Tag Archives: OLPC

Did the big boys really kill OLPC?


The UK’s Timesonline is running a story today showing us that, despite internal strife, questionable morals and ideals, and now, the inclusion of Windows XP on a computer that was supposed to embody all that was good in open source, OLPC remains a media darling.

The article is heavy on drama:

Microsoft, makers of most of the computer software in the world, tried to kill it with words, and Intel, maker of most computer chips, tried to kill it with dirty tricks. Of course, they don’t admit to being attempted murderers. And when I introduce you to Intel’s lovely spokesperson, Agnes Kwan, you’ll realise how far their denials go. But the truth is the two mightiest high-tech companies in the world looked on Negroponte’s philanthropic scheme and decided it had to die.

Well, of course Microsoft and Intel wouldn’t take the project sitting down. Are they the real reasons behind it’s inflated price tag and lagging orders? Or was it unrealistic expectations from Negroponte, with his millions of expected sales in the first year? Or was it simply the wrong audience? Negroponte courted Microsoft for a long time and repeatedly talked about Windows support on the XO, only to have Microsoft spokespeople say, “Sorry, not yet.”

Intel targeted communities in which some degree of infrastructure and a reasonable educational facilities already existed; Negroponte wanted everyone to have an XO, regardless of whether their basic needs were being met. Intel partnered with local OEMs to create jobs and customize their Classmates for specific regions. OLPC tried to compete with the Dells and HPs of the world.

Did Negroponte create an exploding market and inspire powerful companies to address unmet needs? You bet. Did the big boys really do him in or did the XO simply fall prey to bad management and a flawed strategy?

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Microsoft makes it official – XP is coming to the XO OLPC


Microsoft’s participation in the One Laptop Per Child (OLPC) initiative has been fraught with mystery and disinformation from the get-go. But on May 15, Microsoft officials finally gave the OLPC project Redmond’s official blessing.

Up to this point, OLPC Chief Nicholas Negroponte preannounced Microsoft’s every move on the OLPC front (and sometimes not quite correctly). But on May 15, Microsoft and the OLPC announced in tandem that Microsoft is “joining” the OLPC project.

Yet again, exactly what this means is a bit murky. Microsoft has been testing for months now whether it could get XP to run on OLPC XO laptops. Seemingly, according to a new blog entry by James Utzschneider, Manager of Microsoft’s Developing Markets Unit, the tests were successful. But now it sounds like there are going to be more tests. From Utzschneider’s May 15 blog post:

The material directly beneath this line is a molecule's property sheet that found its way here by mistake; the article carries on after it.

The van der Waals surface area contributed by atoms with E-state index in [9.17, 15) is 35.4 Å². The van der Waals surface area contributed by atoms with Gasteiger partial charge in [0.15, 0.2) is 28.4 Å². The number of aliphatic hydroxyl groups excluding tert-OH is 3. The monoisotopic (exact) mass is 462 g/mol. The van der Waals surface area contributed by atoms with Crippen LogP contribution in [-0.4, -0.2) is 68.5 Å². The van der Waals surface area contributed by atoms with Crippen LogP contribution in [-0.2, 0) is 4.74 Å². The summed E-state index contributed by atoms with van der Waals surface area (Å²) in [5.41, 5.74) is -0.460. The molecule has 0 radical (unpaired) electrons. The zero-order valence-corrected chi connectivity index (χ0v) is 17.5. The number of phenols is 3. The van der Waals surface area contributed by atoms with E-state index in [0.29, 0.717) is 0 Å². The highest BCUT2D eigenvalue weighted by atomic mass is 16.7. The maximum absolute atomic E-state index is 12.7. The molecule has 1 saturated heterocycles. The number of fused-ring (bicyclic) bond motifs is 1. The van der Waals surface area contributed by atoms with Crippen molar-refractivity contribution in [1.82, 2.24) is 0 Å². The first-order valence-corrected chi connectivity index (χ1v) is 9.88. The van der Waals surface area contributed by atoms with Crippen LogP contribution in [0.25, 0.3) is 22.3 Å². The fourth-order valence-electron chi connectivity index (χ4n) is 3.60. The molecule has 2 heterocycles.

“Today Microsoft and the OLPC are announcing support for Windows on the OLPC XO computer.The two organizations will work together on several pilot programs in emerging market countries starting next month, and the offering will RTM in August or September. Initially it will only be available in emerging market countries where governments or NGOs are subsidizing the purchase of a large number of PCs for students, but there is the possibility of making this available for other customers through a broader set of channels at a later point in time.”

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How about Microsoft investing in OLPC and releasing a low-cost laptop for the masses?


Now here is an interesting question. Since Microsoft is dealing with bad PR, in relation to Vista, what would happen if Microsoft put its full support behind OLPC and installed a version of Windows XP? XP SP2 is pretty much a solid Operating System and it really would not cost much for Microsoft to even load OLPC with an embedded or starter version. Imagine releasing a bunch of low-cost laptops to the world, in addition with the North American market. With the emergence of Eee PC and a host of other low-cost laptops, people are realizing that it really does not cost that much to “get-online”. Lets be honest, these machines are not for running high-end productivity and gaming applications. However, if you simply need to get online, check your email and get a little processing power, then why not. I am not sure if this would really fly in North America, but with the environment becoming such a hot issue, people are starting to realize that we consume too much. With everyone wanting to be portable and wi-fi slowly becoming available to the masses; a product like this could fill a small gap, for people who cannot afford high-priced laptops and notebooks. Maybe manufacturers like Dell, HP and others will look at the technology and try to develop low-cost products of their own. It definitely would be interesting to see what will happen.

By: Andy MJ
a.k.a “The G.T.A Patriot”
Toronto, Ontario

Read details from another article about OLPC below.

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